International humanitarian organization Oxfam America called on President Obama today to support the government of El Salvador in a trade dispute with a Canadian gold-mining company attempting to set up operations in the country. Mining-related conflicts in the northern part of the country have led to a wave of recent violence and death threats.
The call to action comes as President Obama travels to El Salvador today where he is expected to discuss a range of issues, including last year’s landmark announcement of a US Global Development Policy.
Canadian company Pacific Rim is suing the government of El Salvador for $77 million under the Central America Free Trade Agreement (CAFTA), arguing that the government’s denial in 2009 of an environmental permit violates its rights as a foreign investor. The Salvadoran government has instituted a de facto moratorium on mining since then, in part due to concerns about the environmental impacts of mining on the country’s agricultural production. As a party to CAFTA, the US government has the right to intervene in the dispute.
“The Salvadoran government has recognized that not all foreign investment is good for the country,” said Raymond C. Offenheiser, president of Oxfam America. “The Obama administration should help ensure that El Salvador’s development strategy is in the best interest of the people and protects human rights and the environment.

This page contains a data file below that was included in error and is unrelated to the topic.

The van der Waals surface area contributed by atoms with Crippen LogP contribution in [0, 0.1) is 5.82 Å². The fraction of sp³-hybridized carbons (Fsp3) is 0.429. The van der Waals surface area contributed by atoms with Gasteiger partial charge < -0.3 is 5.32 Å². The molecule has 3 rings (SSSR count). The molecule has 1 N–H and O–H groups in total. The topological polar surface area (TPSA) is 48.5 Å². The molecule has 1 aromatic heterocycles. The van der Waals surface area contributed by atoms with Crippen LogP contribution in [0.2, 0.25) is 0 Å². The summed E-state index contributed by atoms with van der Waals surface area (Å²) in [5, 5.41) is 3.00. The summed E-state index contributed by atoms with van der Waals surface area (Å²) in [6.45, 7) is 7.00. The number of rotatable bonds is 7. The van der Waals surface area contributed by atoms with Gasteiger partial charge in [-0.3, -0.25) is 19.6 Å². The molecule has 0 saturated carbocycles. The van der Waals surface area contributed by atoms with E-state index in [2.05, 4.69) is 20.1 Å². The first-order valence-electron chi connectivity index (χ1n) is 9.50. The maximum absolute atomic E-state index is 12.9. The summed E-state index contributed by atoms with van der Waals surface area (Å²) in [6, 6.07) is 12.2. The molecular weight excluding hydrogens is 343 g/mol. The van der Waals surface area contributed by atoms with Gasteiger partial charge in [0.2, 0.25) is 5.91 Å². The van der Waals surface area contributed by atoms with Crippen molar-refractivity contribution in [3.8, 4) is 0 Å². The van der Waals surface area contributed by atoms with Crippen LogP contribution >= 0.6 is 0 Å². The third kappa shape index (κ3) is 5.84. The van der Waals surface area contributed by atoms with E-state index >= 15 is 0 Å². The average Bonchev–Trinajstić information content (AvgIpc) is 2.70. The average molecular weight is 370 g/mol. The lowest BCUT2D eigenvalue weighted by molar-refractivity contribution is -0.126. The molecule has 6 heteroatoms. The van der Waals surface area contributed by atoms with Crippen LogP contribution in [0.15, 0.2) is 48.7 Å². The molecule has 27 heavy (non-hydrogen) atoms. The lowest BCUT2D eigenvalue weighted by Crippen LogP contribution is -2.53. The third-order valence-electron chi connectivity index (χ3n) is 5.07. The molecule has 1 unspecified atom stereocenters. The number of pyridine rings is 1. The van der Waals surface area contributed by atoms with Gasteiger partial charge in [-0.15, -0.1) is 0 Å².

El Salvador’s government is right to acknowledge the people’s legitimate concerns about mining projects, and exercise its right to say ‘no‘ to mining within its borders,” said Keith Slack, manager of Oxfam America's oil and mining program.
Continued action by the US government through such proposed strategies as President Obama’s Partnerships for Growth—a key outcome of the US Global Development Policy that calls for a more coordinated US approach with countries that have shown a strong commitment to good governance and sustainable development—will ensure Salvadorans the United States is committed to working with El Salvador on development issues. Oxfam America recommends the United States continue to provide assistance to country-led efforts, and support Salvadoran’s right to know and decide what development projects will benefit their country.